I’d like to take this opportunity to contest a number of statements in Max Greenberg’s March 8 My View, “Polluting the national energy debate,” which addressed the Falmouth turbines.
First, Mr. Greenberg says that wind turbine syndrome hasn’t been substantiated. True enough – in fact, that term was coined by an author with no credentials related to turbine effects. However, the fact that current science can’t prove a turbine effect on humans today does not mean that one does not exist. Science advances over time. Before a discovery is made, it’s unknown. Falmouth Selectman Doug Jones said it well when he said: “Although there has been no peer-reviewed evidence that wind turbines cause health issues, we don’t have any peer-reviewed evidence that they do not.”
Next, Mr. Greenberg says that Simon Chapman, a professor of public health, has explained that “wind turbine syndrome” may well be “what we can call a ‘communicated’ disease … a strong candidate for being defined as a psychogenic condition … like hypochondria.” Note the professor’s use of the word “may.” He’s speculating. It’s interesting to watch Mr. Greenberg argue against turbine effects on humans by demanding evidence and by embracing speculation.
Mr. Greenberg describes a study that shows no reduction in property values for homes near turbines. I suggest that he spend a little time in Falmouth to witness the deep public rift that the turbines have created in our town. No homebuyer with any common sense would pay a full sans-turbine price for one of those homes.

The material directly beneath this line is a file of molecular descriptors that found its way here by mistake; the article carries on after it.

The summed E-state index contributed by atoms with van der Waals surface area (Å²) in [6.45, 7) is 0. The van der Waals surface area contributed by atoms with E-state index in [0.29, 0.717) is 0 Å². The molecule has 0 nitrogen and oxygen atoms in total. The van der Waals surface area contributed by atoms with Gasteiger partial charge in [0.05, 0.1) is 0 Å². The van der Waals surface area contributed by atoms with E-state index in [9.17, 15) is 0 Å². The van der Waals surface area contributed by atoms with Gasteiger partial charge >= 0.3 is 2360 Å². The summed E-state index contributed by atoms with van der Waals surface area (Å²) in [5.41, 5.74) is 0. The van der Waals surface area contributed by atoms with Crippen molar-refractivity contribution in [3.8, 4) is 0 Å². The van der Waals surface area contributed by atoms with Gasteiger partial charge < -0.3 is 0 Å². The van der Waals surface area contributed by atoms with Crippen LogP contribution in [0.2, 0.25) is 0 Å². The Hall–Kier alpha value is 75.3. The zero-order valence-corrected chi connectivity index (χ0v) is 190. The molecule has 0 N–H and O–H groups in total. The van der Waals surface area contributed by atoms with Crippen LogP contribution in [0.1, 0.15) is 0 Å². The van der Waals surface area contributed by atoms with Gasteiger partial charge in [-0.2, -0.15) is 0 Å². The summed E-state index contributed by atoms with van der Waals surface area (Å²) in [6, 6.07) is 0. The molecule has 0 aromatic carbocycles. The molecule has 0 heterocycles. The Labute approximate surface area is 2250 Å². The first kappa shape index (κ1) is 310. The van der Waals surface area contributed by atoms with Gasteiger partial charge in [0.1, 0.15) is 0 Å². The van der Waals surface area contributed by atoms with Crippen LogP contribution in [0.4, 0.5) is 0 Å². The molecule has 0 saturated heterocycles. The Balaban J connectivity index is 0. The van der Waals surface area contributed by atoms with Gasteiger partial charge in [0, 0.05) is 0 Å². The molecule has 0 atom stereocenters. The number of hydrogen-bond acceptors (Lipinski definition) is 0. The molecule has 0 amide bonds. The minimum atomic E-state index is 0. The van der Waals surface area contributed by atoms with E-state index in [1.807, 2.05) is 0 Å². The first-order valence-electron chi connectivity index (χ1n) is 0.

I have no idea why Mr. Greenberg would mention Cape Wind when discussing Falmouth’s land-based turbines, but I could tell that he isn’t close to our debate when he said that our turbines are being “fought by many of the same parties” that are fighting Cape Wind. If that’s true, those common parties are sure operating under the radar here. The discussion is dominated by the turbine neighbors and locals who support and oppose them.
To make things worse, Mr. Greenberg insults the Falmouth turbine neighbors by calling them “well-heeled.” These are middle-class people who are fighting for the well-being of their families. That’s a valid criticism in Nantucket Sound, but it falls flat as a pancake on land in Falmouth.
Overall, this was a well-written and persuasive piece. But it was also a very misleading one.
David Kent lives in Falmouth.
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